When I was a child, a grown-up told me that sounds never die. Their waves spread out in space like ripples on a pond as big as the universe. Then somewhere, the sounds from my childhood in disordered dilution still live. I wonder if it is into moving waters that lost sounds go. I am sure I hear them in this stream but cannot understand, only that they are happy released from its surface.
Transience: I accept that all these boulders, fixed and hard, are far from their birthplace, passing through. They are every bit as moveable now as the day a thousand years ago when they were dropped here, borne along effortlessly for miles—as easily as a child’s rubber duck that spins and lurches along the spring branch. Boulders are not fixed. Nor am I. We both bear the illusions of immortality, my failing body and these falsely immutable stones.
From under Rhododendrons, out of dark moss-green seeps where salamanders spend their lives, water-drenched rock meets the surface where we live. Underground caves and rivers come to light. Ancient water trickles and flows from pores in the slant of wooded hills. Silver ribbons of mountain spring water merge. They cut their way through the very rock from which they were born.
See this miracle of clear, subterranean water that is Goose Creek rushing by. Borne of hurricane and summer storms that fell before the first travelers walked this land, its vapors in time will rise from sea to cloud to move again over mountains. Rain of a thousand seasons will fill dark dripping vaults below. Deep from these ridges, liquid light and sound of creeks will flow again. And on these banks, other feet will stand unknowing, high above river worlds— underground.
Nameless Creek comes from darkness underground, beginning in a dozen springs a mile south. In its past, it has raged back and forth between the ridges, swollen and angry, carving our narrow valley from Appalachian stone. Today the little stream purrs along peacefully enough, cold, clear as liquid glass, on its way down mountains. It carries the smell of snow to a sandy beach on the sea. Tonight our little creek will freeze along the edges. In a month, we will hear a river embryo calling faintly from under ice and we will walk on water.
Go slowly in nature and stop often. Look for the particulars. You might even take notes and draw sketches. Learn a dozen trees and recognize them in leaf, fruit and branch in every season. Learn a dozen wildflowers from spring, from summer and from autumn. And rekindle curiosity and wonder. Each insect or flower holds its own mystery and unique design. Be able to name a dozen birds, first by sight, then by their call alone. Know some salamanders—while they last—and a few dragonflies and even some common spiders and snakes. Then, teach your children to see more deeply as you have done. On regular walks around your back yard, pasture or woods show them your own care for detail and watch how quickly they come to see the small world at their feet and give names to its creatures. And after seeing, find the names for the things you see. This has never been easier to do. ...build a library of field guides you can carry with you and hold in your hands over the years. Study what you have found while sitting in the grass under the trees and ask for help from your children. Even the smallest can compare pictures. Never before has the natural world needed each of us to know it, care for it and act on its behalf in such a way as it does in our times. We cannot be responsible stewards of a threatened planet if its creatures are distant, anonymous and irrelevant strangers. Be more aware than you’ve ever been in this cathedral made without hands, as John Muir called our world. Make friends of its inhabitants and call them by name.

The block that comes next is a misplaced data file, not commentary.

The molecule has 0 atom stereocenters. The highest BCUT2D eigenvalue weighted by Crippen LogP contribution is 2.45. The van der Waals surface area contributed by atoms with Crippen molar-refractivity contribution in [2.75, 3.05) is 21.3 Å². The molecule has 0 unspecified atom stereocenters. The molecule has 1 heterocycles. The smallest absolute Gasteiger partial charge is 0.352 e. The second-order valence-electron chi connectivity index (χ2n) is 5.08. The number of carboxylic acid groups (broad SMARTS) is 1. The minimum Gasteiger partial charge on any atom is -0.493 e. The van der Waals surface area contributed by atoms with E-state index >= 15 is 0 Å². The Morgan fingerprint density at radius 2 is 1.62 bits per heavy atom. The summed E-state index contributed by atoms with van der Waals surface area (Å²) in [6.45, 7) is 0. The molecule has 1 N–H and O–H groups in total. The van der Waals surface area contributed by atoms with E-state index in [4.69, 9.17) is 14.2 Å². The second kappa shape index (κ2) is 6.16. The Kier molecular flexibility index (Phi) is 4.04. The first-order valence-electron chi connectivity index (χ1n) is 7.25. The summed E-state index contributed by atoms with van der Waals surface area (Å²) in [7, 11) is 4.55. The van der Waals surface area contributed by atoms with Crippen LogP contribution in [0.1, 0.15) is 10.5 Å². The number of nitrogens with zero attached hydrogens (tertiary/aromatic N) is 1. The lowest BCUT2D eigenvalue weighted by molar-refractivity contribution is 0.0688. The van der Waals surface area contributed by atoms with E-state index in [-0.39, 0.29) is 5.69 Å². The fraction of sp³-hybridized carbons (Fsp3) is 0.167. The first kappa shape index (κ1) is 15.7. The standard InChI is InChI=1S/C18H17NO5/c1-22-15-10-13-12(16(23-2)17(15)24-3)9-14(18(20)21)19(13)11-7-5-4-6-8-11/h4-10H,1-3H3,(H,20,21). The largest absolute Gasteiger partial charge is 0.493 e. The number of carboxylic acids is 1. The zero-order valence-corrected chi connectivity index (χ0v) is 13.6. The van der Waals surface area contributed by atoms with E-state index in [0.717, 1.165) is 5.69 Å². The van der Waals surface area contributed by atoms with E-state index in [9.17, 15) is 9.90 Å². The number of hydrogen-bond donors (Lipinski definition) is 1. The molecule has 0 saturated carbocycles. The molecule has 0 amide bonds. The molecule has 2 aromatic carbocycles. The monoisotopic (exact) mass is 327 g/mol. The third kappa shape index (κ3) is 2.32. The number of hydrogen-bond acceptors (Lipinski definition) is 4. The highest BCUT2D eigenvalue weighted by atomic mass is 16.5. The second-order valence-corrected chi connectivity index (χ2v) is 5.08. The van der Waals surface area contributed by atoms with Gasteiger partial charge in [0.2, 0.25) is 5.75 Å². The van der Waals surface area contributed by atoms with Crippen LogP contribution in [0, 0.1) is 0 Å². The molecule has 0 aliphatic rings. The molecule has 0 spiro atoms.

It is a mercy that leaves in their dying do not suffer the same putrescent decay as animal bodies. There is so little to a leaf—it is mostly air and pigment. And when a leaf’s job is done, there remains only the empty carbon shell of summer industry. They steep into pleasant aromas like tea leaves in the last warmth of late autumn. In a graveyard of leaves, Death is nostalgically fragrant. Listen. Can you hear in the gentle susurrations before first light the papery sounds of leaves jostling, still clinging, barely, to twigs where already the watery sap is heading south for winter? Summer leaves are supple and soft, and do not rustle and clatter like fall leaves after rigor mortis has set in. But the death rattle of fall leaves bears little grief since already, the young buds of spring’s translucent greens are forming in that place where a death has overtaken the stem. Look. Underpaintings of ochre and sienna and titanium yellow show through as the chlorophyll blush passes from each leaf in dying like a watercolor wash. Watch as a walnut leaflet falls twirling about its axis, falling in a straight line without fanfare. The maple leaf, unbalanced by its heavy petiole, rocks stem to stern and twirls in a dizzying circle along a spiral path